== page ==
- Mai Chau – Go native with a stay in a traditional Thai stilt house in this unique location. You will be surrounded by some of the lushest countryside in Vietnam.
- Sapa – This mountain retreat offers endless views of the valley. It is an excellent place to stay if you wish to explore the Tonkinese Alps
- Quy Nhon – If you want to experience the beach without all of the tourists, this city is the place to go. In addition, you can see excellent examples of Cham architecture.
- Cat Tien National Park – See some of the native wildlife of Vietnam at this lush park. It is an excellent place for bird watching as well.
How to Get Cash
- Exchanging money is difficult outside of the country due to the low value of the dong. The best option is to exchange your money when you arrive, then change it back when you leave. Prices may be advertised in US dollars, but retailers will expect you to pay in dong, with the exception of large tourist areas.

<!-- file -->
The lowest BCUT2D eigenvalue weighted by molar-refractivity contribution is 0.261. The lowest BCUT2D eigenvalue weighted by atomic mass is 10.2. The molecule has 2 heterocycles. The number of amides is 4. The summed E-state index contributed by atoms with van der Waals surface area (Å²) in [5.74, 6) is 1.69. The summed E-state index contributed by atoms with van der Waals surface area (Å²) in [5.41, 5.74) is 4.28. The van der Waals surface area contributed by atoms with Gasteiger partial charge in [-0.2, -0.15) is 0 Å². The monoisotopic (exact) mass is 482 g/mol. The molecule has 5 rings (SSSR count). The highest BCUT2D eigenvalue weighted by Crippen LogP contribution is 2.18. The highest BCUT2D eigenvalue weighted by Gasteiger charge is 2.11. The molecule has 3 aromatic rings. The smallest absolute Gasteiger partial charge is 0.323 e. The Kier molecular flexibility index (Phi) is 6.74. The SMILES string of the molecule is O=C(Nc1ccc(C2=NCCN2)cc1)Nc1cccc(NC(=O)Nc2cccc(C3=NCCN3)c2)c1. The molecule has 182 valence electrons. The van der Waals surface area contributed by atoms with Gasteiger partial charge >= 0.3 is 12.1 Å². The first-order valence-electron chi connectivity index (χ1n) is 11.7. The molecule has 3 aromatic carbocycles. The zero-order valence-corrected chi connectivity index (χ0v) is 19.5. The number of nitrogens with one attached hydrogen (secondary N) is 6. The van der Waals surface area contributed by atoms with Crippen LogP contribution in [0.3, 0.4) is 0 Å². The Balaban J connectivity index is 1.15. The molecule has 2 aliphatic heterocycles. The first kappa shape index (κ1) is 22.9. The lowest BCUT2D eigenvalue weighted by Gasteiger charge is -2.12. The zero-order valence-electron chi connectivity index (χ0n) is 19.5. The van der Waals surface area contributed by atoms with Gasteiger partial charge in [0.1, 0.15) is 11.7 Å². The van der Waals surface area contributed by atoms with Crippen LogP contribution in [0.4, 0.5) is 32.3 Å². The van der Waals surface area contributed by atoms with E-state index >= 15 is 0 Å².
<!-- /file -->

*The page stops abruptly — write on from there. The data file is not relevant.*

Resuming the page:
- You can use credit cards in most major locations, like hotels and restaurants, but you will typically pay a 3 percent surcharge.
- Traveler’s checks from well-known companies are widely accepted, but there is usually a fee charged for using these.
- If you have a credit card, you can go to a local bank and get a cash advance against that card. If you need U.S. dollars during your trip, this is a good way to get them.
- ATMs are fairly common in large cities, and you will find one at almost every tourist location. You will pay a service fee at most of these, with the exception of EXIMBANK ATMs.
- Freelance moneychangers sit at most land borders, but you need to know the exchange rate if you are going to use these services, because they will try to take advantage of you.
- In an emergency, you can find money transfer companies in the major cities. However, this is one of the more expensive ways to get cash while in Vietnam. If you have a credit card, the cash advance option is probably cheaper.